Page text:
City launches master plan process for Japanese Gulch
Doug Ramsay photo, dougramsayphoto.photoshelter.com
Eric Smith (left) and Jason Jamerson, both of Everett remove a downed tree from a trail while Sally Osborn of Mukilteo (center) watches in March 2012. The three were part of a group of members of the Japanese Gulch Trail Committee that were clearing winter storm damage from one of the trails in the gulch.
MUKILTEO — Now that the city owns all of Japanese Gulch, the question is what can be done to improve it.
The city launched a master planning process for Japanese Gulch last week — essentially a road map on how the public wants the gulch to be.
By all accounts, city leaders emphasize the process will be an intentionally slow year-long process because Mukilteo wants to “do what we need to do and do it right,” city recreation director Jennifer Berner said.
The city also plans to hire a consulting landscape architect to overview the site.
The gulch is a well-used approximately 160-acre natural area that lies along the border of Mukilteo and Everett. Most of the land is within Everett city limits and Mukilteo is readying to ask Everett to deannex the land to Mukilteo.
Mukilteo hopes to draw in representatives from a large cross-section of groups to work on the master plan — a garden club, walkers, hikers, dog owners, the nonprofit Japanese Gulch Group and a BMX bike club. The BMX riders have caused a stir recently in the gulch because there are people concerned about big jumps built in the gulch.
An unknown person went into the gulch and knocked down many of those jumps after people in the community began questioning the damage the BMX riders might cause the environment, city administrator Rex Caldwell said last week.
At the same time while planning the gulch, the city emphasizes it’s not holding out a blank check to enhance the property.
The city is also drafting a maintenance and operations plan to outline the cost to the city to install and maintain any new features, such as trash service in the gulch or restrooms.
City Council members last week suggested keeping the gulch a “pack it in - pack it out” site, meaning no trash barrels.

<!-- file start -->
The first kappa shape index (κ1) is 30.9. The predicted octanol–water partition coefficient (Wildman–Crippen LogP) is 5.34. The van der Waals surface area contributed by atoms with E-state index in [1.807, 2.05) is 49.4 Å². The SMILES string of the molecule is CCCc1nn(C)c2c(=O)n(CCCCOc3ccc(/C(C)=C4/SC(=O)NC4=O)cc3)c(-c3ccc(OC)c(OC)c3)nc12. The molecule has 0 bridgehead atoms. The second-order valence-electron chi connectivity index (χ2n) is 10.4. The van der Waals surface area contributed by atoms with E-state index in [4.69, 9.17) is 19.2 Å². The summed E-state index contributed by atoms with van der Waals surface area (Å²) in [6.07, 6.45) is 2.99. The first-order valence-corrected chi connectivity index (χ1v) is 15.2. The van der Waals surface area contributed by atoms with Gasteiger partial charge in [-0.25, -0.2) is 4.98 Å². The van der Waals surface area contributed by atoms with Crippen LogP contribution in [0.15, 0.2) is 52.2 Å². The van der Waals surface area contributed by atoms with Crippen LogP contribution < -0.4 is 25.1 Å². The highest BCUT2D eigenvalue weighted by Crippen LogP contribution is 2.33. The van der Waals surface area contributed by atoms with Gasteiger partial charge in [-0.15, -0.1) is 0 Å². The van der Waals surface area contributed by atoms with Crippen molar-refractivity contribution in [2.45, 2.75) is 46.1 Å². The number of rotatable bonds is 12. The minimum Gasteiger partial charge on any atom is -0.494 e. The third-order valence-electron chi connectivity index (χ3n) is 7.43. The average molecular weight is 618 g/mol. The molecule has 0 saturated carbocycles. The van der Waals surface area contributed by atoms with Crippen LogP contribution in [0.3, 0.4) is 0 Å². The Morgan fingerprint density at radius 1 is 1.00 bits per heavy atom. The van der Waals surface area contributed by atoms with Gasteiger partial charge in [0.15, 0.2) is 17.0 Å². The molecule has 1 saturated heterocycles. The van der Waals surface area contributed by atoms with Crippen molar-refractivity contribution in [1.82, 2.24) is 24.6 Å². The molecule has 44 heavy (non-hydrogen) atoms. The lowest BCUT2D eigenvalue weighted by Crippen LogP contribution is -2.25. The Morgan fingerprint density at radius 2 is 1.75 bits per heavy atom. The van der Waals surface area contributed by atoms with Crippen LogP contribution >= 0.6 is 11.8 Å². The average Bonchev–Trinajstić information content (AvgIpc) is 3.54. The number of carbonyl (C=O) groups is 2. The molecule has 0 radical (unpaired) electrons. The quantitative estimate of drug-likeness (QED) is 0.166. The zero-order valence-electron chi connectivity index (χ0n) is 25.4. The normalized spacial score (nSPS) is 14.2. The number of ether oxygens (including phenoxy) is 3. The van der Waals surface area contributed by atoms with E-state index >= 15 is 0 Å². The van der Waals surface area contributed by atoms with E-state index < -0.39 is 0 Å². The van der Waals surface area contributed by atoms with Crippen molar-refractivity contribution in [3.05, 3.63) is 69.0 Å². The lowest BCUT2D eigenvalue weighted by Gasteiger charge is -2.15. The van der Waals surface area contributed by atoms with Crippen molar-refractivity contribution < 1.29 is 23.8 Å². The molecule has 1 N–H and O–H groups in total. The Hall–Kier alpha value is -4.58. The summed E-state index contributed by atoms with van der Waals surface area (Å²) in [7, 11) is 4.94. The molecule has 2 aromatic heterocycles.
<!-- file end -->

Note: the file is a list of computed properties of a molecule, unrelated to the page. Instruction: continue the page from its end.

The nonprofit Japanese Gulch Group also has sworn to give volunteer time to keep up the trails in the gulch. The extent of the gulch group’s role with the gulch now that the city bought all the land will be determined during the planning process, community development director Patricia Love said.
The city calls the master plan “a living document” ready to be molded throughout the process, city parks and recreation director Jennifer Berner said.
There are currently 2.6 miles of trails on the publicly owned pieces of the gulch and approximately five miles of informal trails on the property. The trail system could be eventually expanded to eight miles and connect to the waterfront.
Residents and the city pursued buying parcels in Japanese Gulch to make it public land the past nine years.
A purchase and sale agreement for the last 96 acres of privately held gulch land began at the end of last year for $5.4 million, largely paid for with an accumulation of government grants the city worked hard to get.
Acquiring the biggest piece of Japanese Gulch closed the book on a grassroots dream that started nine years ago to turn the entire 160-acre gulch into public land.
The city plans to have booths at major events including the Touch-A-Truck event on Saturday, May 10 at the Rosehill Community Center and the Lighthouse Festival in September to let people give their input.
The full list of details and schedule for the master planning process is online at at this link (opens in new window).